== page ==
So I practiced sending her the Buddhist prayer of Mettā each time I thought of her (which was still many times per day).
“May you be free from suffering and the causes of suffering. May you find happiness and the causes of happiness.”
I repeated this over and over, through tears, through rage, through confusion, through grief, and through loneliness.
Finally, I started to understand. I could be furious at how she treated me and also have compassion for her suffering. I could be brokenhearted and also have compassion for how miserable she clearly was. I could hate her for what she did to me and also have compassion for what had happened to her to create such psychological instability in her own mind.
And I could do the same for myself. I could feel broken and depressed and also have compassion for myself. I could feel shame and also have compassion for myself. I could hear her abusive voice in my head, now my own inner critic, and also have compassion for myself.
Compassion can exist at the same time as anger, grief, hatred, and shame. Fondness or affection is not a prerequisite for compassion. In fact, seeing someone in their wholeness, both the “good” and “bad” parts of them, is a huge part of compassion.
And beyond that, once you feel compassion for someone else’s suffering, even love can exist at the same time as anger, grief, hatred, and shame. You can love the part of them that hurts, the part that is suffering, and in this way, you can move towards healing the pain.
“I would like my life to be a statement of love and compassion–and where it isn’t, that’s where my work lies.”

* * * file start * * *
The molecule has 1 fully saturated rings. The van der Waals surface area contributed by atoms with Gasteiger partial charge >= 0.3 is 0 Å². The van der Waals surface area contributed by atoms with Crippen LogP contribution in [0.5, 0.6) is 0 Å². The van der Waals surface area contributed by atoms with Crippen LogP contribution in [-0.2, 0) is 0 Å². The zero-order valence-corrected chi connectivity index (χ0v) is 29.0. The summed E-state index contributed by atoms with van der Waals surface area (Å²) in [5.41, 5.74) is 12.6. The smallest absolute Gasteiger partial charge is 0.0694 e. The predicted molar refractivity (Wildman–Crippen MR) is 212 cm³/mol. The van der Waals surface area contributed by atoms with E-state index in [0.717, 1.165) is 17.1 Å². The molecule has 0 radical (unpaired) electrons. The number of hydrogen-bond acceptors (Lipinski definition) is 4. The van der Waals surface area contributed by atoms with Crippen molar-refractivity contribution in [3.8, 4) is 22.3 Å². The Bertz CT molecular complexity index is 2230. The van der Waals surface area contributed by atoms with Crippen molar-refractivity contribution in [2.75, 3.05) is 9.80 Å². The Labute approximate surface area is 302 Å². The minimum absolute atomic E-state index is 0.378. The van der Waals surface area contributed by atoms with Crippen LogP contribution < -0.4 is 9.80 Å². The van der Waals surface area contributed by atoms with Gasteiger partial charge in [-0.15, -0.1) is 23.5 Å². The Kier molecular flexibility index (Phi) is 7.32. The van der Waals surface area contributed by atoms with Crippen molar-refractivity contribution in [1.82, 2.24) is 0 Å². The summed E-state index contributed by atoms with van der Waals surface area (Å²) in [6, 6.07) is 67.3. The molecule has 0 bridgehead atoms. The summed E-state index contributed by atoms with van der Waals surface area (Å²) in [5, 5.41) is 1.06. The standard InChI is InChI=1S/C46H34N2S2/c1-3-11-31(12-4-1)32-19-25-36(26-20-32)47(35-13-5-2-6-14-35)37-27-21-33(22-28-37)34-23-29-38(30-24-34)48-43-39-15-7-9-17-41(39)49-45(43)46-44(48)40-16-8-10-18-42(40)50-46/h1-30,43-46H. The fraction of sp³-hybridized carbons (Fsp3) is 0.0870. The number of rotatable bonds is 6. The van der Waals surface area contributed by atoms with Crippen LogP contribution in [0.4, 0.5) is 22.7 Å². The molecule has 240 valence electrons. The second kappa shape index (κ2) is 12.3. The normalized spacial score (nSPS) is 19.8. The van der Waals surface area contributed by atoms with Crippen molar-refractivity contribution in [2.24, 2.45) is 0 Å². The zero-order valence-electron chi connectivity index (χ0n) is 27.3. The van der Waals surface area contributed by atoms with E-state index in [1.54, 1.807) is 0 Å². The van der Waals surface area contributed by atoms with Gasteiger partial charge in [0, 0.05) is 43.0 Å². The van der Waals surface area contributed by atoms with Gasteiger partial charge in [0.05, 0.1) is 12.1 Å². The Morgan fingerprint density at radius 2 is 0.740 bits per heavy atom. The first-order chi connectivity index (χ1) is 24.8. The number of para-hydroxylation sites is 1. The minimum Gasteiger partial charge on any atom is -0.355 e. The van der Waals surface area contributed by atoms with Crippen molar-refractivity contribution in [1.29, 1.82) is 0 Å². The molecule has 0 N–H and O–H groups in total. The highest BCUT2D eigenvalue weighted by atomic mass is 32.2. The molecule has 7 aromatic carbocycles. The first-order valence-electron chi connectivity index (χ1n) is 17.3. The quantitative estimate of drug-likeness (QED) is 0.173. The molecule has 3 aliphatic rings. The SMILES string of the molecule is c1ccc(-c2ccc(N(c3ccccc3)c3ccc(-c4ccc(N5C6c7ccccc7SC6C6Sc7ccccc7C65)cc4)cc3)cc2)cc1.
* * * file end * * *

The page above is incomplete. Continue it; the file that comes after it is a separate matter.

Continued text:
― Ram Dass
What Ram Dass is saying here is essentially the same thing that Jesus said, “Love your enemies.” It is possible to have love in your heart, no matter what someone has done to you.
It took me YEARS to get to a place where when I thought of my mother, I was able to send her love. Now, don’t get me wrong — I was still angry, sad, confused, and traumatized (sometimes all at once) but at the same time I was feeling all of that, I was also able to feel compassion for her suffering, and then from there, eventually, I could feel love for her.
My mother died earlier this summer. I hadn’t spoken to her in over 15 years, but when I heard she was dying, I went to the hospital to say goodbye. It took 30 minutes of meditation in the hospital parking lot to regulate my nervous system so I wasn’t about to have a panic attack, but once I felt centered, I went in.
I told her I loved her, and I meant it. She asked what had happened, why we hadn’t spoken in so long. I looked at her and said, honestly, “Our relationship caused me too much anxiety. I couldn’t handle it, so I pulled away.” She said she wished it had been different. I cried and told her I did, too.
And then I held her hand and told her all the things I loved about her. And I told her all the things I knew others loved about her, too.
She denied it all. She said, “Oh, come on” and waved me away.
I know mom. I know you never felt worthy of love. I know that’s why you tormented me, and I can see that through the eyes of compassion now. Hurt people hurt people, until we break the generational cycle.
So, I’m here to break that cycle. I’m here to “be a statement of love and compassion.” In many ways, mom, you were the hardest place to do that work. You were the person who did the most damage to me and so you were also the hardest person for me to love. But I thank you for that lesson because you know what? Now that I know how to feel compassion for you, I can feel that same love for everyone I meet.
I understand that loving someone has nothing to do with agreeing with their actions, their beliefs, or their words and, instead, has everything to do with seeing them in their wholeness and that simple Mettā prayer of compassion:
“May you be free from suffering and the causes of suffering. May you find happiness and the causes of happiness.”